Too bad Voyager was never in a similar situation as the Equinox - would have added layers of depth to the series in my opinion.
PM - Thu, Sep 3, 2009 - 6:01pm (USA Central)
"Too bad Voyager was never in a similar situation as the Equinox - would have added layers of depth to the series in my opinion."

Exactly right. I really liked this one at first - after I finished the series, I called it my favorite Voyager episode. But it sure loses a lot of luster when you consider how Janeway just keeps her distance and tut-tuts Ransom. A more interesting and daring show would have had her sympathetic to his actions, or even possibly becoming an accomplice. It would have added a nice bookend to the season after she expressed her regret in Night. But no - they just put Picard's words in Janeway's mouth. Weak.
Ken Egervari - Sun, Dec 6, 2009 - 3:42pm (USA Central)
I don't think I'd give this episode quite 3 stars. More like 2.5.

The real problem with an episode like this is that everyone on the equinox looks funny and seems untrustworthy from the start. Even from the outset, we know they are the morally corrupt ones... or "the bad guys".

Why is it on Voyager... there is no room for shades of gray? While the premise is that the "good guys" have fallen out of necessity to survive... the direction, writing and acting makes them out to be cardboard, predictable villains. They don't have any sense of "humanity" left.

Captain Randsom's actions don't make a lot of sense. If you just found a ship like Voyager, would you really say, "Fuck you" to them like this? Why not just stay aboard voyager and be part of the crew? Why not make the journey home together, even if it does take longer? He's god damn Starfleet captain. Is he really this one-sided?

There was some hope with the new blond engineer... who perhaps feels a bit of remorse for what happened... but sure enough, after they get out of confinement... she's back to business as usual. I just don't understand how their ENTIRE crew is morally compromised.

God, I hate how Voyager writes it's villains. I really, really do.

Never mind about 2.5 stars. More like 1.5 or 2.
Ken Egervari - Sun, Dec 6, 2009 - 3:48pm (USA Central)
Oh, I also want to remind the equinox crew that Voyager SAVED you. Seriously... your entire crew has to be seriously ethically compromised to not understand what this means. It's like they forgot all the principles of what it means to be human, to be in Starfleet... and to be in the Federation.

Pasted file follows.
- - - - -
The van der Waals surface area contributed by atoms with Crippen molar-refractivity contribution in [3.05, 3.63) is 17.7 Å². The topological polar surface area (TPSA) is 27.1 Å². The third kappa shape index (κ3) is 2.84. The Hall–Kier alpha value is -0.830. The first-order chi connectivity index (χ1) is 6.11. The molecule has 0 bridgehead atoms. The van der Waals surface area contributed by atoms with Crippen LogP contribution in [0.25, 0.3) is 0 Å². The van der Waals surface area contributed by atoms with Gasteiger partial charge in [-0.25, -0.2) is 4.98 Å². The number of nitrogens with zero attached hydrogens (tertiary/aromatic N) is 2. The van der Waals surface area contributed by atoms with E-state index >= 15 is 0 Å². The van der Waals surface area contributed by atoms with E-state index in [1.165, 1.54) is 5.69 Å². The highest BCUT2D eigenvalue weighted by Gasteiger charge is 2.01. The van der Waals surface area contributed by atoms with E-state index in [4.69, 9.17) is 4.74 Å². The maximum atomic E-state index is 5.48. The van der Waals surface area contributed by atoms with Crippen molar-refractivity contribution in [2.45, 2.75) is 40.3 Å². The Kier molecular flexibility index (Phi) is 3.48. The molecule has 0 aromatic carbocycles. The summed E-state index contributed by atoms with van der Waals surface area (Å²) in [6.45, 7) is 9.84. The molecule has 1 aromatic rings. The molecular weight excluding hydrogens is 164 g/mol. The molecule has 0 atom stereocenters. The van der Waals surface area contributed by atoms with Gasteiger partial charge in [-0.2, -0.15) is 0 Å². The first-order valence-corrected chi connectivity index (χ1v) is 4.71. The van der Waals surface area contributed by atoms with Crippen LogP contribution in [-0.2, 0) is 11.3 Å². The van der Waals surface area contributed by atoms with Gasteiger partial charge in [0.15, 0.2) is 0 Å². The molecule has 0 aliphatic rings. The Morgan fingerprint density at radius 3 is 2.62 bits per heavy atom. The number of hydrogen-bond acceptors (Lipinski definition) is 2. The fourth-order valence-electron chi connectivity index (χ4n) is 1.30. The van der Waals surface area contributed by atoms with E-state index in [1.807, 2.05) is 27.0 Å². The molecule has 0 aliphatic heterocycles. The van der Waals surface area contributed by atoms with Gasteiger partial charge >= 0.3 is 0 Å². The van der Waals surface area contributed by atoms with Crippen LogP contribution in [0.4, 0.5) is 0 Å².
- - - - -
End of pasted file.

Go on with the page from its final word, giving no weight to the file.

My god... I just hate how the writers make their villains fall to the other end of the spectrum like this. It's bad enough that it's the fore-head of the week behaving like this... but humans as well?

In TNG, when we say a corrupt captain - it was a big deal, and the motivations were often a bit dire (and dare we say, nobler). For example, one Starfleet captain wanted to risk war with the Cardassians again because he was convinced they were being out of integrity. That captain was just doing what HE thought was right, even though the politics made him he wrong. Even though Picard relieved him, he also understood the threat. Now that's so much better of a premise.

Not these guys... it's just survival of the fittest. I know that's partially what the episode is ABOUT - leaving those alpha quandrant 'principles' behind... but this is way over the top.

This is why Voyager is a bad series, and why DS9 is so much better.
Will - Thu, Dec 31, 2009 - 8:12pm (USA Central)
Voyager isn't a bad series. It's not fantastic, and DS9 is better in ways, but I think the fact that DS9 came first hurt Voyager. If Voyager came before DS9, it may have been held in the same regard as TNG. Of course ENT would still be the same. God, imagine if DS9 had been the last series to come out.
Ken Egervari - Sun, Jan 3, 2010 - 8:33pm (USA Central)
I'm not so sure Voyager would have held up to TNG. TNG is a lot better, even on second or even third viewings. The writing is sharper. The characters ring truer. For a non-serialized series, it was quite good and is very watchable (most of the time... especially season 3 through 7 when the show finally started to click).

I think we forget how good some of the TNG episodes really were, and how consistently good they were. Yes, Voyager has some fantastic episodes... but they are few and far between. TNG had consistently decent episodes to great ones and only a few duds. Season 4 through 7 really shine as fantastic seasons.

TNG, while not my favourite series, even holds up to DS9 in some ways... because it offers different types of stories that DS9 can't tell, and vice versa. Voyager is just aimless and doesn't know what it's trying to do at all. Somehow, unlike Voyager, TNG managed to have a direction and a sense of purpose without actually having a serialized plotline.
Cloudane - Mon, Dec 27, 2010 - 7:42am (USA Central)
The thing that bugs me about this episode is that if the Caretaker took the Equinox then it must've happened before Voyager (when it died). Why hasn't anyone heard of their disappearance? This happened long before the Dominion War so it's not like many ships will have been going missing. You'd think when they contacted Starfleet that time, they would've said "hey, any sign of the Equinox out there?"

It just seems a bit odd. Hopefully it's answered in part 2.

Other than that, good solid entertainment with some thought put into it. Good stuff. Let's see if the second part flops like they usually do!